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How to Bait a Hook (with Almost Anything)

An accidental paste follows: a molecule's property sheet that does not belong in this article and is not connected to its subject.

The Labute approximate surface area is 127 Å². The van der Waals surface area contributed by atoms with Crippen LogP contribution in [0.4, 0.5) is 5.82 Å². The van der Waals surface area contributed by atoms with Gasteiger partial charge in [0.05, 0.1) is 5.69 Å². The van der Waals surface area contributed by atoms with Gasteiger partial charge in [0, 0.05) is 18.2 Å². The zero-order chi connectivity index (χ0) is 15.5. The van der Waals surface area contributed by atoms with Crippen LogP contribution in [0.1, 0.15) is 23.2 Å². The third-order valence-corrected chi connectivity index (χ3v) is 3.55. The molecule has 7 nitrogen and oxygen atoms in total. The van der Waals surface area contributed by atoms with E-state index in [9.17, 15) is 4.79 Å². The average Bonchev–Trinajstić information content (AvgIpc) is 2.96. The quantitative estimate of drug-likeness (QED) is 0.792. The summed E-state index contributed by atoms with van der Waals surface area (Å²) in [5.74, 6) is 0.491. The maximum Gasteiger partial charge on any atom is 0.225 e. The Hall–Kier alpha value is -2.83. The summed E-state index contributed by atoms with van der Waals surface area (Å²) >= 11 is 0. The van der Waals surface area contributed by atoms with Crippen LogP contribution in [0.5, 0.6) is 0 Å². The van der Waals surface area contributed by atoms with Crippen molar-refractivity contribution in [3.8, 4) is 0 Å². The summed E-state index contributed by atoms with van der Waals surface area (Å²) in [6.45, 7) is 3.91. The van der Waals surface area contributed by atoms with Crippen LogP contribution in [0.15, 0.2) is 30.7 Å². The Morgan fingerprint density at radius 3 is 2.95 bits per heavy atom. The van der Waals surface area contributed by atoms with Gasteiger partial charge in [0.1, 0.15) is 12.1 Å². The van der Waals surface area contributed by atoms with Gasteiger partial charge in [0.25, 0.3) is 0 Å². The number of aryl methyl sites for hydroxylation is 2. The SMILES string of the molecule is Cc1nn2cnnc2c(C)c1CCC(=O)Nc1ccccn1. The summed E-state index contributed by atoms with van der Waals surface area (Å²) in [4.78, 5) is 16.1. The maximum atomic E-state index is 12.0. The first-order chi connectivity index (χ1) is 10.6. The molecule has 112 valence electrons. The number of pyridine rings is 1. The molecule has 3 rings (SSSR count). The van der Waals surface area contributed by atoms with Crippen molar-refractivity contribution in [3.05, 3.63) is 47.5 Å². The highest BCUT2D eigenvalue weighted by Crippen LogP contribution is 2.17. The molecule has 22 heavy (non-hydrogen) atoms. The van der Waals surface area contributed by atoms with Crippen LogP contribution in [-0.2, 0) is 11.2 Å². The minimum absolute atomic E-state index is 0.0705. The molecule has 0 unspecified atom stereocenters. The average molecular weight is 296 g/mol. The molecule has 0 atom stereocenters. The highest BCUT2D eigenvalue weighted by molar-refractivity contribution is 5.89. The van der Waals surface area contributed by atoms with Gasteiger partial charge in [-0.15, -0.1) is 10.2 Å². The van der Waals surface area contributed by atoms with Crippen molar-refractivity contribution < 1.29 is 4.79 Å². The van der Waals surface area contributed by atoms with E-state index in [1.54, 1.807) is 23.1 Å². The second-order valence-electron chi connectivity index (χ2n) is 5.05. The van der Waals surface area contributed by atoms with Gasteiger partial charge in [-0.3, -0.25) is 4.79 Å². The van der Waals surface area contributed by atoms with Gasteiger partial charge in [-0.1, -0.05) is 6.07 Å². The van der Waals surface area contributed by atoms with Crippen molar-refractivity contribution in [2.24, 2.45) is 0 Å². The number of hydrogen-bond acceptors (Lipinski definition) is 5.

If you’re lucky (and sporty), summer means going <a title="Fishing" href="http://www.atgstores.com/fishing_2395.html" target="_blank">fishing</a> – but you can’t fish without knowing how to bait a hook. Of course, there are workarounds. You can always have someone else bait your hook, but at some point you become so far removed from the process that you may as well be watching fishing on TV – and no one wants to be that guy. <strong>The Live Worm</strong> Let’s start with the Grand Poobah of all bait, the wild and wonderful earthworm. Yes, he is alive. Yes, he will wiggle. No, he will not want to go on the hook. Here’s how it works: 1. Use your dominant hand to guide the worm. 2. Start threading the worm about 3cm down from the thickest end. 3. Push the hook into the worm and run the hook lengthwise through it for 3cm or so. 4. Exit the hook, push the worm farther up and repeat. 5. Do this until you have about 3cm of the worm left to dangle off the hook. <strong>The Live Shrimp</strong> The difference between using a shrimp and a worm is that you want to maximize the natural paddling motion of the shrimp. To do this: 1. Use your dominant hand to guide the hook. 2. Thread the hook through the carapace – the hard shell behind the head – taking care not to go too deep so you avoid the major organs. 3. Cast immediately to get the most life out of the bait. <strong>The Live Minnow</strong> No lie: This is a challenge. Live minnows are fast, slippery and small, all of which makes them difficult to get on a hook. It may take you a few tries, but these tips will help: 1. Grasp the minnow in your dominant hand with your thumb and first three fingers. 2. Hook the minnow through its upper and lower lips, which is easiest, or through its back. 3. Cast immediately to get the most life out of the bait. <strong>The Rubber Lure</strong> This is an “any which way but loose” kind of situation, much like the live worm although easier to handle. The important part is to make sure you leave the fluttery end to flutter off the end of the hook. Otherwise, it’s the same as hooking a real worm. <strong>The Corn Ball</strong> Some fish prefer starchy foods as bait and so a ball of bread, corn, moistened corn flakes or other grain makes for good bait. The trick to getting these various balls to stay on your hook. The trick: 1. Use sticky, fresh dough as your binder for whatever kind of bait ball you’re making. 2. Form the ball around the end of your hook, pressing firmly so that the material stays put. <strong>The Meat &amp; Cheese</strong> Some classy fish like meat and cheeses. Baiting with meat and cheese depends on the cut, so to speak, but if you’re having trouble you can bundle a combo in a bit of cheesecloth, tie it off and hook the entire ball. We hope these tips help you keep the bait on the hook and put more fish in your frying pan.
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